Withdraw the thread to the other side of the fabric, in the opposite direction, until you reach the outer perimeter of the frame in the corner.
Withdraw all six threads in this manner across the one side of the fabric.
You can do all four sides of the fabric first, and then re-weave the edges, but I prefer working one side of the fabric at a time, so that there aren’t a lot of thread tails all over the place.
Now, take a look at the corner where you’ve got your thread tails.
Consider the six threads that you’ve removed, that are still woven in the fabric within the 1″ hem allowance.
Leave the bottom most thread in place (that’s the one closest to the edge of the fabric – it’s the outer perimeter of the basted area).
Take the next thread up from that one, and, using your tweezers, very gently pull it all the way out of the fabric.
The result will be an empty channel.
Now, take the tail of the withdrawn thread that’s still below the empty channel and thread the tail into your needle.
Using an over-under sequence that alternates with the weave of the thread that you are now sewing with, re-weave that empty channel.
In the photo above, the curved red arrow points to the thread that you are sewing with. It is the bottommost thread in the drawn thread area within the basted frame. The straight arrow shows you the empty channel that you are filling by re-weaving the thread below it into the empty channel.
You can see in the photo above the alternating over-under sequence. The sequence must alternate with the over-under sequence of the thread directly below.
Now, leave the thread directly above the re-woven channel in place, but pull out the thread above that.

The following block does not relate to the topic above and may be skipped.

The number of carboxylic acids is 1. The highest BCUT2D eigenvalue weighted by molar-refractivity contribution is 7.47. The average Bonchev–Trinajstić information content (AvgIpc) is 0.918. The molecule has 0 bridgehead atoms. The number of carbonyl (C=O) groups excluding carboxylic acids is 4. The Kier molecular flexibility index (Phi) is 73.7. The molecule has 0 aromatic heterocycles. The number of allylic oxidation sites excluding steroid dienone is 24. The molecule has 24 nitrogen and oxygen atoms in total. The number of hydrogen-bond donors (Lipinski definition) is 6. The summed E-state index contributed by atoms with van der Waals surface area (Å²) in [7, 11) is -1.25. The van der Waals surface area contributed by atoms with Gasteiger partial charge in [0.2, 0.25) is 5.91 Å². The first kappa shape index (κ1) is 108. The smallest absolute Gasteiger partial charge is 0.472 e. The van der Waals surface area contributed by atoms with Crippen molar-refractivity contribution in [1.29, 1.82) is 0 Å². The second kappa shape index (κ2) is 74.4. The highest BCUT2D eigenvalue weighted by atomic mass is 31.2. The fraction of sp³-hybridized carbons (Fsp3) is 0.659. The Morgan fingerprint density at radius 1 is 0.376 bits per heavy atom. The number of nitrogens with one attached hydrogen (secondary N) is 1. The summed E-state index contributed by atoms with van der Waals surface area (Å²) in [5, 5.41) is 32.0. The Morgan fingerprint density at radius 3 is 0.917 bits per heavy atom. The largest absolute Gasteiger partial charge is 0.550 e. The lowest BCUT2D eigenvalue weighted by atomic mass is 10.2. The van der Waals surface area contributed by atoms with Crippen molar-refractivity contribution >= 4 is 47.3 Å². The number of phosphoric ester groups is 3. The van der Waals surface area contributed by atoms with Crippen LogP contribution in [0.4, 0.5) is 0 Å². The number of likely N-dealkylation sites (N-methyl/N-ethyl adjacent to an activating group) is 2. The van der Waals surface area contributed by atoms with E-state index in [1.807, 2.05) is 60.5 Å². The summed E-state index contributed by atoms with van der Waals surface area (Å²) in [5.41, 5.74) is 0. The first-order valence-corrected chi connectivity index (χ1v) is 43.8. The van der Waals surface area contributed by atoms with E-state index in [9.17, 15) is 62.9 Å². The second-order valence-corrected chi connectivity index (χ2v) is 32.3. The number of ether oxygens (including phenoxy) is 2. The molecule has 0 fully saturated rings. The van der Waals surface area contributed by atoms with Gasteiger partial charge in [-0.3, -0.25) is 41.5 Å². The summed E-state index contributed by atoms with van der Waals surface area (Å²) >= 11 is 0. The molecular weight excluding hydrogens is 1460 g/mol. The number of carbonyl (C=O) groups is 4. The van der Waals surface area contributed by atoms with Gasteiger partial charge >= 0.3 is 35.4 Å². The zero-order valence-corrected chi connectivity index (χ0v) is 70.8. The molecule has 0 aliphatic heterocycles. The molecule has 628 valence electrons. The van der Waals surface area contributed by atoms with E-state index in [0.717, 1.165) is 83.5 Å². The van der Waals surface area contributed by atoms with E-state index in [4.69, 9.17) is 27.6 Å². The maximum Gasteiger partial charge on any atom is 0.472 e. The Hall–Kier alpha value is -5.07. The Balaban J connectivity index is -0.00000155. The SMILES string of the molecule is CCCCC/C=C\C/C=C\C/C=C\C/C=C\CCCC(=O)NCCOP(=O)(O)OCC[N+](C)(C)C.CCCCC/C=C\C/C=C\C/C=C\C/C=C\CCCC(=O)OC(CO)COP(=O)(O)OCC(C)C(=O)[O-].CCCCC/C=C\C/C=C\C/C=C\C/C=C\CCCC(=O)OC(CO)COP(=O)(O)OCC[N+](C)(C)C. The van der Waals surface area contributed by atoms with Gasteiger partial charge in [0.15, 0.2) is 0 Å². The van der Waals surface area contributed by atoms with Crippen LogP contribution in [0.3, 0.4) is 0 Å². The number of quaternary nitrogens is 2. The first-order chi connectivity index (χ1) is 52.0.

Re-weave the resulting empty channel with the thread tail from the thread below in the same manner that you re-wove the first empty channel.
And finally, do the same thing with the remaining pair of threads from the withdrawn area.
Work around the entire basted frame in this manner, to withdraw all the threads from the sides, leaving four empty corners with secure, re-woven edges.
In the photo above, the arrow points to the re-woven edge. It looks a bit fuzzy, but the edge is secure and neat.
You can use your tweezers to pick out any extra fuzz in the area and along the drawn thread path.
When you finish the process all around the frame, you should have empty corners that look more or less like the one above.
When you’re finished with all four sides, go over the piece with your tweezers to pick out any larger areas of fuzz. Then, grab some cellophane tape and, using the sticky side as a lint remover, tap all over the corners and the withdrawn thread sides to pick up any extra fuzz from the withdrawn threads.
Now we’re ready to turn up the hem and miter the corners. We’ll do that in the next installment!
Looking for More?
You can find all the lessons so far for Sweet Marguerite here, in the project index.
If you would like a kit for this project, I still have a few kits available here in the softly subtle lavender-pink and in the very yummy deep, buttery yellow. Both colors are beautiful – they’d make a perfect accent linen for under a spring vase!
The Book Sale
As of this morning, we still have some books left in stock that are on sale through the end of August.
I’ll be sorting out orders and getting those ready for shipping. Anything that was purchased after noon last Friday will go out in today’s post, so you should have the books pretty quickly.
We’re assembling some of our own kits and bringing in a few other textile-related kits for some local workshops and pop-up shopping that will be taking place here in Kansas as we approach the holidays. I’ll tell you more about those, in case you’re interested. Especially if you’re in NE Kansas, perhaps some of the upcoming events will pique your interest. If you’re not in NE Kansas, that’s ok! I’ll likely make the kits we’re working with available on the website as well, because some of them… gosh, some of them are just so much fun! The kits themselves would make great gifts
We are working on our next Stitch Snippet, too. It’s the final one for this year!
And now that August is coming to a close, we can look forward to receiving some lovely linens and threads from Europe again! A lot to look forward to this autumn!
I hope your week is off to a great start!